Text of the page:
Ravens head coach John Harbaugh, when asked about being fined by the NFL for violating practice rules. "It was my decision, it was my effort and that's the situation we're in, we'll adjust, we'll adapt," said Harbaugh. (Kevin Richardson)
The NFL came down hard on the Ravens on Thursday, ordering them to forfeit three organized team activities and fining the organization and coach John Harbaugh nearly $500,000 for violating the league's collective bargaining agreement during the team's rookie minicamp earlier this month.
An investigation by the league confirmed that the Ravens had rookies in full pads for the start of practice on May 6, which the team had previously acknowledged. Teams aren't allowed to have full-padded practices until training camp.
"It's what they decided was appropriate, so we'll respect that," Harbaugh said following the conclusion of Thursday's OTA, the third of an initially scheduled 10. "It's what they decided was appropriate, so we'll respect that. The only thing I really can say about that is the same thing that I told the players. … I said, 'There's not one player or one coach in this room that should worry about it for one second.' They shouldn't have any anxiety about it because it's on me. It's completely me. It was my decision, it was my effort."
The Ravens have canceled next week's three OTAs, as part of the penalty from the league. That means their final OTA will be the week of June 6. That will lead into the three-day mandatory minicamp, which will start on June 14.
"That's the situation that we're in," Harbaugh said. "We'll adjust, we'll adapt and we'll still become the best football team we can be."
As part of the punishment, the Ravens were docked $343,057, while Harbaugh was hit with a $137,223 fine. It marks the second time in Harbaugh's tenure where the Ravens were punished for violating the CBA, a fact that contributed to a stiffer penalty.
In 2010, the Ravens were ordered to cancel the final week of offseason workouts after multiple players complained to the players association about being kept at the facility too long for practices.
Harbaugh didn't specify Thursday why the team decided to put the rookies in pads, though he alluded Thursday to some confusion with all the documented rules and regulations of the CBA. All along, though, the Ravens have maintained they didn't believe the same no-full-pads, no-live-contact rules that govern OTAs also applied to the rookie minicamps.
"There's the CBA, the way it's written. Word for word, we've read it all. There are side letters and there are amendments to side letters. There's a handbook and there's things that get added to the handbook regularly that come out in memos," Harbaugh said. "And there are things that you'd look at it and say, 'You know, I think we have an opportunity here to gain some ground with the rookies.' It was a rookie developmental period. It wasn't the case. It was wrong. I read it the wrong way. It's on me. Any other detail, I don't think anybody wants to hear any of that stuff."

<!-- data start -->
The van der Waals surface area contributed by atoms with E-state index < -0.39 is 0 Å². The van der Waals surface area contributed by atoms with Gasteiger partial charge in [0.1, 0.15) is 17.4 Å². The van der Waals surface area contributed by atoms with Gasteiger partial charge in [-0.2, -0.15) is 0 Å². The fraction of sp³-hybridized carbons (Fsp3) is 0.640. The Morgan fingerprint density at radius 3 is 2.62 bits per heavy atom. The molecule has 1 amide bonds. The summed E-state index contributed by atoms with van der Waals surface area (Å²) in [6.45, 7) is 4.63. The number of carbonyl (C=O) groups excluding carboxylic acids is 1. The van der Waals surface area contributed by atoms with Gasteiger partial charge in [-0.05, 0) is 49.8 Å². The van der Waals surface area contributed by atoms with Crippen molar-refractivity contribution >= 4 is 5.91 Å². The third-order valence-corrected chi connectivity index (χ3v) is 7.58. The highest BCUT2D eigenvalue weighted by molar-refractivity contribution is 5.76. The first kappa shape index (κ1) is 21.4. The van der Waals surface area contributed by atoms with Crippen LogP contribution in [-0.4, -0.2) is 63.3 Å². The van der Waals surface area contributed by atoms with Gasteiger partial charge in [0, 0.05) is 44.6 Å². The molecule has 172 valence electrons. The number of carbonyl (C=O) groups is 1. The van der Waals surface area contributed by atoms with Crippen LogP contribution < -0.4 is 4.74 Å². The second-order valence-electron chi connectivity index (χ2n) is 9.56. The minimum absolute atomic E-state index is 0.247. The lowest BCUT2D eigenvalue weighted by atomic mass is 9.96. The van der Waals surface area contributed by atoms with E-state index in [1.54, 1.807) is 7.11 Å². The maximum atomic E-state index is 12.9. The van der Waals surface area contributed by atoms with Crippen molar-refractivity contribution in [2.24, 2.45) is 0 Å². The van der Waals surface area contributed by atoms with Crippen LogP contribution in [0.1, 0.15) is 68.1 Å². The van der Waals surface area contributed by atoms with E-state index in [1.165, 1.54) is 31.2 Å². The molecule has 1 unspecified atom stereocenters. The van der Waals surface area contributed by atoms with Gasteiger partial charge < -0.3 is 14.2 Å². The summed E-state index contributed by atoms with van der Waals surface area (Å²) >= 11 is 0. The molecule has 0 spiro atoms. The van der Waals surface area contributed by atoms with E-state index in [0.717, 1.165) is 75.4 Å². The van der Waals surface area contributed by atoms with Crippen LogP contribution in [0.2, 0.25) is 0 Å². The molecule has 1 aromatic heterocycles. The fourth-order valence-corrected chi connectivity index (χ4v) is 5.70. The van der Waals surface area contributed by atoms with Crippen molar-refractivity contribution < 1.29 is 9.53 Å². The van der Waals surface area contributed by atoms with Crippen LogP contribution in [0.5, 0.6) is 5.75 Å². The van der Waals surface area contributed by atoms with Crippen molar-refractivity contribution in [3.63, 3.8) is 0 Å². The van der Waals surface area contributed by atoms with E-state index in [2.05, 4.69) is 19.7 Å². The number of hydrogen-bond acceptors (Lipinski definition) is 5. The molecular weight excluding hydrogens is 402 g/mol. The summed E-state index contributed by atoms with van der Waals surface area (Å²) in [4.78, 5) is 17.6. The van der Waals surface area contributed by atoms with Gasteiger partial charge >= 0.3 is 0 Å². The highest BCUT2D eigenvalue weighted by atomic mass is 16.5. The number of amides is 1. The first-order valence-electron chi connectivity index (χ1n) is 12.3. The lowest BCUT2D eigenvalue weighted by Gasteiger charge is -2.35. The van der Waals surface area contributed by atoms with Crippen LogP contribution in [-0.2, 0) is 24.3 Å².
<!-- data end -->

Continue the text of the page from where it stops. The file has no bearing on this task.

The team essentially self-reported the violation when tight end Benjamin Watson, the Ravens' union representative, called the players association to check on whether rookies were allowed to wear pads during the minicamp.
By the time Watson got back to the team and informed Harbaugh that it was a CBA violation, the Ravens had already started practice with a punt protection drill and one-on-one offensive and defensive linemen drills.
On the surface, the league's punishment shouldn't be too damaging to the Ravens, although Harbaugh values the OTA time, viewing the workouts as an important time for the young players to get repetitions, and the team to start gaining chemistry. The Ravens currently have 23 rookies on their roster, and 31 newcomers from last season.
The three forfeited workouts means the Ravens will have seven total OTA sessions ahead of the three-day mandatory minicamp from June 14-16. Instead of going through various meetings and on-field workouts next week, players will now stay away from the team facility for the period of time.
"We'll adjust, we'll figure out ways to get our work done, for sure," Harbaugh said. "In some ways, maybe the rest will be good for us. That's kind of the way I look at it. I told the guys, 'I'm pretty sure that I wouldn't have thought of giving our guys some time off after six weeks of hard work. Maybe the good Lord is looking down and giving us what we need right now.' That's how we're going to look at it."
The league's discipline falls in line with what other teams have gotten for similar infractions. In 2007, the Oakland Raiders waived their final week of the offseason program after the union accused then-coach Lane Kiffin of running on-field offseason workouts that violated CBA rules.
In 2014, the Seattle Seahawks had to forfeit two minicamp practices after the team was ruled to be using excessive contact during the OTAs. The organization and coach Pete Carroll were fined in excess of $300,000.
The Ravens' biggest issue now will almost certainly be the outside perception that Harbaugh and the organization were trying to evade rules that have been in place since 2011. Harbaugh has been an outspoken critic of the current CBA, and the team has called for several rule changes in recent seasons.